CAPTCHA: Image Verification for Web Developers
Application Security Testing: An Integral Part of DevOps
CAPTCHA is a computer program that blocks other computer programs from tricking it. It is supposed to only let human beings through. The problem with most CAPTCHA implementations is that they are so annoying that they often drive humans away and still leave computer programs trying to find a way to break in. It is a type of challenge-response test that is used to ensure that the response is being generated by a human being.
CAPTCHA is an acronym based on the word 'capture', and stands for 'Completely Automated Public Turing test to tell Computers and Humans Apart'. It was coined by some students at Carnegie Mellon University back in 2000. Since its creation, it is widely used across the internet to control system-generated registrations and comments.
In case you're not sure what a CAPTCHA is, go to the registration page of any of the popular email service and at the bottom of the registration form you will find an image with some text (like the image below) that is extremely difficult to read. The reason it is made so hard to read is to prevent OCR programs from being able to decipher the text.
The Real Problem With CAPTCHA
CAPTCHA services are working harder and harder to beat the OCRing programs at being able to parse the text in the images. While doing this, they are making it gradually impossible for humans to even read the text. Kinda defeats the purpose doesn't it? So what exactly are we trying to solve?
At the core, we want to make sure that the form is being filled by a human being and not an automated system. There are ample other ways to test for this rather than test the user's patience and dignity.
Simple Math CAPTCHA
We can be sure that almost all human beings who use computers are capable of doing simple math. For example, they can compute the sum of 4 and 2. While its a trivial task for bots to perform basic math, they can't read text to figure out the values that have to be added. For example, the following code can be used as a simple CAPTCHA and has been proven to work for several websites:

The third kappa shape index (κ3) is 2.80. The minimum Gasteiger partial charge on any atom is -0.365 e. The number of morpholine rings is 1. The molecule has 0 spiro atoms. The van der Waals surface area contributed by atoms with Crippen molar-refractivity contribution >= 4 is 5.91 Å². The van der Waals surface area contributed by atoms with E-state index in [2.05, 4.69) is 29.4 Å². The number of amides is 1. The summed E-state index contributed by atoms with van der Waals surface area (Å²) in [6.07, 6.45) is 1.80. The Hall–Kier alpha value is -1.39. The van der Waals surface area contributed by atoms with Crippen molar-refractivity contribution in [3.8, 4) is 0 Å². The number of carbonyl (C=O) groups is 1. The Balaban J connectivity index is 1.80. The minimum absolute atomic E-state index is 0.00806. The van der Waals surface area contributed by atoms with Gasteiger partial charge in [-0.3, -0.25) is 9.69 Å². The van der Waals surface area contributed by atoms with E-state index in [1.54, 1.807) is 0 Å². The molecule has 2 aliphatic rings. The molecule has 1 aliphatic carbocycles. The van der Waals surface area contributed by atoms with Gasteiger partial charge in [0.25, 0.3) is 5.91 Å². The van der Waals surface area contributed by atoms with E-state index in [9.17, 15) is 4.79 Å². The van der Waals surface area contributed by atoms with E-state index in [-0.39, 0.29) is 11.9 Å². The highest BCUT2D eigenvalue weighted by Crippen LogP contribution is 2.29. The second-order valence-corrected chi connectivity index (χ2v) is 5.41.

<input type="text" name="captcha-answer" />
To make this more interesting, you can ask more intelligent questions like "What is the capital of France?" or "Who was the first President of the United States of America?" This type of CAPTCHA verification might annoy a user who doesn't know the answer, but if the target user audience is a controlled one, then using such a CAPTCHA will definitely bring a smile to their faces.
Monetize with CAPTCHA
If I told you that you can actually generate revenue from the CAPTCHA, would you give me a cut on your profits? Let me share the idea with you anyway. This variant of the CAPTCHA works just like the usual one, except that instead of a getting the user to type a random string, you get them to type the punch line of a brand, and get the brand to pay you for it. For example, the CATCH string that the user has to type could be "JUST DO IT". The image that has the text would have the Nike logo on it so that users associate it with the Nike.
CAPTCHA using CSS
Sometimes, we can't avoid using an image-based CAPTCHA; and to appease the designers, we have to make the image look as little ugly as possible keeping the bots away too. This solution does just that and in an extremely simple manner. Instead of using an img tag, insert a div and use CSS to specify the image. The difference here is that bots don't usually parse the CSS files to fish out the image path and use that.
When I came across this method of SPAM-control, I felt ridiculed and wondered why I struggled so much for so long. The idea is simple. We want to distinguish bots from humans. And what do bots do? They fill every field in the form (or at least the popular ones like 'name' etc.). Humans on the other hand, fill fields that are visible to them. So what we have to do is have a field that is hidden using CSS. And on submission, we check the value of that field. If it is populated, we know that the form is filled by a bot.
We've looked at various ways you can implement CAPTCHA in ways that is not abusive, insulting or annoying to your site's visitors. Please do us all a favor, and if you use CAPTCHA, make it a positive experience for the user.
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